CIUDAD JUAREZ - Many of the undocumented immigrants from Mexico in danger of being deported face an uncertain future.
Bogar Escarsega Dominguez was detained for three months and deported in November. He tells ABC-7, like many others, he came to the United States to work. As soon as he crossed the border, he says he was detained at the Luna County Detention Center in Deming.
Dominguez said his journey crossing the border and his three-month long stay in detention was "ugly." He says he's happy to be free.
Dominguez, like many other migrants, sought refuge at "Casa del Migrante" in Ciudad, Juarez.
"It's their dream to be in the United States," said Blanca Rivera, with the shelter.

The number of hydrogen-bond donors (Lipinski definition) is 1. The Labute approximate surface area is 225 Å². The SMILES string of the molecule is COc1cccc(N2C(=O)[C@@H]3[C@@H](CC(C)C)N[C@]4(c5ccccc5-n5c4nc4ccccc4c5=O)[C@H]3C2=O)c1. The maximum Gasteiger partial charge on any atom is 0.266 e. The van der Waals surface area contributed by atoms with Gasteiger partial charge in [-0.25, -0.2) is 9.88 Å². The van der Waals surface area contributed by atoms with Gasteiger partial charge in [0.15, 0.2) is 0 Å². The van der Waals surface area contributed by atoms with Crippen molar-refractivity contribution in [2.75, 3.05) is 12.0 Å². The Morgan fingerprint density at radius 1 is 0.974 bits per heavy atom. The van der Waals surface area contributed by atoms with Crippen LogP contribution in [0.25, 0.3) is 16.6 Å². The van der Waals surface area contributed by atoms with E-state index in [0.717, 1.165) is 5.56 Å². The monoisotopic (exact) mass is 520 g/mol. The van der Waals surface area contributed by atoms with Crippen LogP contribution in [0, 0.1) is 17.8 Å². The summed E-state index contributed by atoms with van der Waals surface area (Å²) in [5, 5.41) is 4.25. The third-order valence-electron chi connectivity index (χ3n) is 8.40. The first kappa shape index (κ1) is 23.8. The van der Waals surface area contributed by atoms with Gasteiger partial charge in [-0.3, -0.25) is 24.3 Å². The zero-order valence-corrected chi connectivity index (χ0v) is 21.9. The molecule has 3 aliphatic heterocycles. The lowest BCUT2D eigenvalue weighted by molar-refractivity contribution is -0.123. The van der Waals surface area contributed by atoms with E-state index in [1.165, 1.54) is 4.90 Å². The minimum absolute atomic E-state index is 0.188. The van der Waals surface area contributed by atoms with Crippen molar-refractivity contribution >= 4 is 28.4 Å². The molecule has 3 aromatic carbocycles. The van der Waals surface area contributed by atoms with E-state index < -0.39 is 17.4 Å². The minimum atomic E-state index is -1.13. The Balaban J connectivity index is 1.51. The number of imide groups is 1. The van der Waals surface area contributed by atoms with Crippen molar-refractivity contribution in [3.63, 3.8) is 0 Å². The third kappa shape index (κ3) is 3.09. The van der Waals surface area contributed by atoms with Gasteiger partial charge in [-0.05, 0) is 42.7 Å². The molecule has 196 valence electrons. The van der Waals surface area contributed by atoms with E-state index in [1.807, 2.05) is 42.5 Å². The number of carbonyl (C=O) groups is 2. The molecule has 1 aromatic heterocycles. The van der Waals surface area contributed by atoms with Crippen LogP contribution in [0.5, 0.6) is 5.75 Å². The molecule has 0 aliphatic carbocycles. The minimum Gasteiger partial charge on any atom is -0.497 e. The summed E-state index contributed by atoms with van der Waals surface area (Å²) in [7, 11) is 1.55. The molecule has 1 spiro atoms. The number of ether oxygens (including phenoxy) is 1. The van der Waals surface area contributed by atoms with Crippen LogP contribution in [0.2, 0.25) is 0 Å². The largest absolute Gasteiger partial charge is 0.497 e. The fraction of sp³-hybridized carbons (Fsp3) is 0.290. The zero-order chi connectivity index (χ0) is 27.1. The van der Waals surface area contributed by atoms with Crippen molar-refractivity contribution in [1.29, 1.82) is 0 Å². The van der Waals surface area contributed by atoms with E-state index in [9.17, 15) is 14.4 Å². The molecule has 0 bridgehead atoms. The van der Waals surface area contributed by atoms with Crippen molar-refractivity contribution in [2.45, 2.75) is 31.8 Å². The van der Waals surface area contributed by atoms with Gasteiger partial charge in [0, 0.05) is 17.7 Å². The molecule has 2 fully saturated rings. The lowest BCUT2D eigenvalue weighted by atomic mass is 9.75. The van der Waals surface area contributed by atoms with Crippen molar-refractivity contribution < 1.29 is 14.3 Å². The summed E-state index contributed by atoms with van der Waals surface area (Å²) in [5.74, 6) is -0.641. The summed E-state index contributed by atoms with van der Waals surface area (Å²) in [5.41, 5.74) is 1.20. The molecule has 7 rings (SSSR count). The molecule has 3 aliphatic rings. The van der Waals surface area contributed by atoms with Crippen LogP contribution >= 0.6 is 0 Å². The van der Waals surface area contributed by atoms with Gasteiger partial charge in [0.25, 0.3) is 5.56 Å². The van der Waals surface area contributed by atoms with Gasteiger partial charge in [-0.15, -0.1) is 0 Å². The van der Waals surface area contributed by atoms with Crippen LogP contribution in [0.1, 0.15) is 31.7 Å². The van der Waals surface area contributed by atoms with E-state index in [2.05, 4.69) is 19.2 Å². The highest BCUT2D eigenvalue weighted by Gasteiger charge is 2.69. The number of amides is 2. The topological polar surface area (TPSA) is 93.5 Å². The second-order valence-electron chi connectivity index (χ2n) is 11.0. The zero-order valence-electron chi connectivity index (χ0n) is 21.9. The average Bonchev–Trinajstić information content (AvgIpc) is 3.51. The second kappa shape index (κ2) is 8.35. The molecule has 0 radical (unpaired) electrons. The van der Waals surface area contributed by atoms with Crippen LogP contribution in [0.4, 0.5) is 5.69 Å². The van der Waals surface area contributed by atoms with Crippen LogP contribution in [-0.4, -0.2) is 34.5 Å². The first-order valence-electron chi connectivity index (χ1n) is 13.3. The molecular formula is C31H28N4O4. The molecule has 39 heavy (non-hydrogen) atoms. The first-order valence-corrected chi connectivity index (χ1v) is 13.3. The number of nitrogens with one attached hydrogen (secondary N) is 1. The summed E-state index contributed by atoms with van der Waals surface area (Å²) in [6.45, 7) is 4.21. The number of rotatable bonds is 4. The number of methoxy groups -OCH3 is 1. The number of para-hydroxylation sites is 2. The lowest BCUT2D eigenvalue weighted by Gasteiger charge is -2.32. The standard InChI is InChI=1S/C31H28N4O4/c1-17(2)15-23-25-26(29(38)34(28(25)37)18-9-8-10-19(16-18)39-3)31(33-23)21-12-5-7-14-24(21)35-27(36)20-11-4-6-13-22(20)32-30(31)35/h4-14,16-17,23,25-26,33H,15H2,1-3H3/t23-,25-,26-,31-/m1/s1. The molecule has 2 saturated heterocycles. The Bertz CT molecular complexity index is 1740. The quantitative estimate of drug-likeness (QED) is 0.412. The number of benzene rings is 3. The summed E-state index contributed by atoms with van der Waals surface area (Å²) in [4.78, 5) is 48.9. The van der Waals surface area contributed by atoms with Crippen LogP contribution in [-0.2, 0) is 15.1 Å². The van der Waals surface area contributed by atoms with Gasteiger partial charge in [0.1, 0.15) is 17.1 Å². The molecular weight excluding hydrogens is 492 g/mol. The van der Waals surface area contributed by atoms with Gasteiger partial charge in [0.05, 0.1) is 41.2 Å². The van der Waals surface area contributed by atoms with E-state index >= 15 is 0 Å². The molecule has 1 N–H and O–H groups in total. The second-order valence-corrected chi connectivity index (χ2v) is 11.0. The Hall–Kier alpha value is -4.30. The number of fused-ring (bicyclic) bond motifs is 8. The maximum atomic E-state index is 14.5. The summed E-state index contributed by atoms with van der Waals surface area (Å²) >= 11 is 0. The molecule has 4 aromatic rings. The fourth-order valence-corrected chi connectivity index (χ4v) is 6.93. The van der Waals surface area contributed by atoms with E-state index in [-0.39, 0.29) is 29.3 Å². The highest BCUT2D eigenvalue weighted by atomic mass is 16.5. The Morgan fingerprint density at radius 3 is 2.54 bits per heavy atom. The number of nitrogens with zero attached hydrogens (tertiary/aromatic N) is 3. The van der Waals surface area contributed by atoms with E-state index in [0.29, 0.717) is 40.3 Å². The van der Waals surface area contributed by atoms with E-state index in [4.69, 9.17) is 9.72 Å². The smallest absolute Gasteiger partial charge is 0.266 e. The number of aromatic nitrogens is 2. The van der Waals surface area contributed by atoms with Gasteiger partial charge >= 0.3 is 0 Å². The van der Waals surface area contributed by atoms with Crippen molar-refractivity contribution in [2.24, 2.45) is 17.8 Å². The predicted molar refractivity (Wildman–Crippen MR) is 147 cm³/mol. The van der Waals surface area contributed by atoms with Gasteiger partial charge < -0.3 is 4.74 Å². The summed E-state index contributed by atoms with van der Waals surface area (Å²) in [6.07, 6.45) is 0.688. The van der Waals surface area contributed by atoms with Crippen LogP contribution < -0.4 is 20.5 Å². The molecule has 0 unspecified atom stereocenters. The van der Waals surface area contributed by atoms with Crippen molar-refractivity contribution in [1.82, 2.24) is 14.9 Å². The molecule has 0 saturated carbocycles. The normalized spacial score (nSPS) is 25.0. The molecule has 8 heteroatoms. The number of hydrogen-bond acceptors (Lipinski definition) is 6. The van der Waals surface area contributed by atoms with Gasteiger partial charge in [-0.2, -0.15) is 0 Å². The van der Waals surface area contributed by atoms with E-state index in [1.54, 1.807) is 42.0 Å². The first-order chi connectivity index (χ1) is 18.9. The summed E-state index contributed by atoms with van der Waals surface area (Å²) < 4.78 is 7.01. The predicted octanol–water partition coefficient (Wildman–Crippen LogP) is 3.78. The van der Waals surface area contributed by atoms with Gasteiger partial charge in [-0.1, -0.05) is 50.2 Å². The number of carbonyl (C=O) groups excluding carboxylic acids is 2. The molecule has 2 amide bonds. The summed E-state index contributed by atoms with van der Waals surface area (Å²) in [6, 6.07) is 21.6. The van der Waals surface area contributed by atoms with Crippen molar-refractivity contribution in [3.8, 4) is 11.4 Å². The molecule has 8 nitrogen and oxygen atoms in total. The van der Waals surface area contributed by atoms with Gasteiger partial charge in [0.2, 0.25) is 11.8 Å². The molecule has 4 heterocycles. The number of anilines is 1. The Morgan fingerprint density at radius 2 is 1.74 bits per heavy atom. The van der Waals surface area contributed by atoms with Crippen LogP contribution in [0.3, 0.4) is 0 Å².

Rivera leads the Juarez shelter and says migrants from all over come and go daily. She says those deported are vulnerable and their self-esteem is at an all-time low. She and other volunteers do what they can to provide support, shelter and three meals a day.
The migrants are only allowed to stay for a couple of days at a time so that they can find work and get their life in order before moving on.
In light of President Trump's change in deportation priorities, which could lead to more of them, the city of Juarez along with the Mexican federal government will open up a new shelter for those deported from the United States.
"Somos Mexicanos" is scheduled to open its doors Friday, March 3, 2017.
Officials will use a former government building that is currently vacant. Once open, it will house up to 400 people.
Once in Mexico, officials give each of the deportees a backpack with a repatriation letter, phone card and a bus ticket. Where they decide to go after that, is up to them.
Some will decide to go back to the United States, but for those like Dominguez, the 'American Dream" is no longer a lure.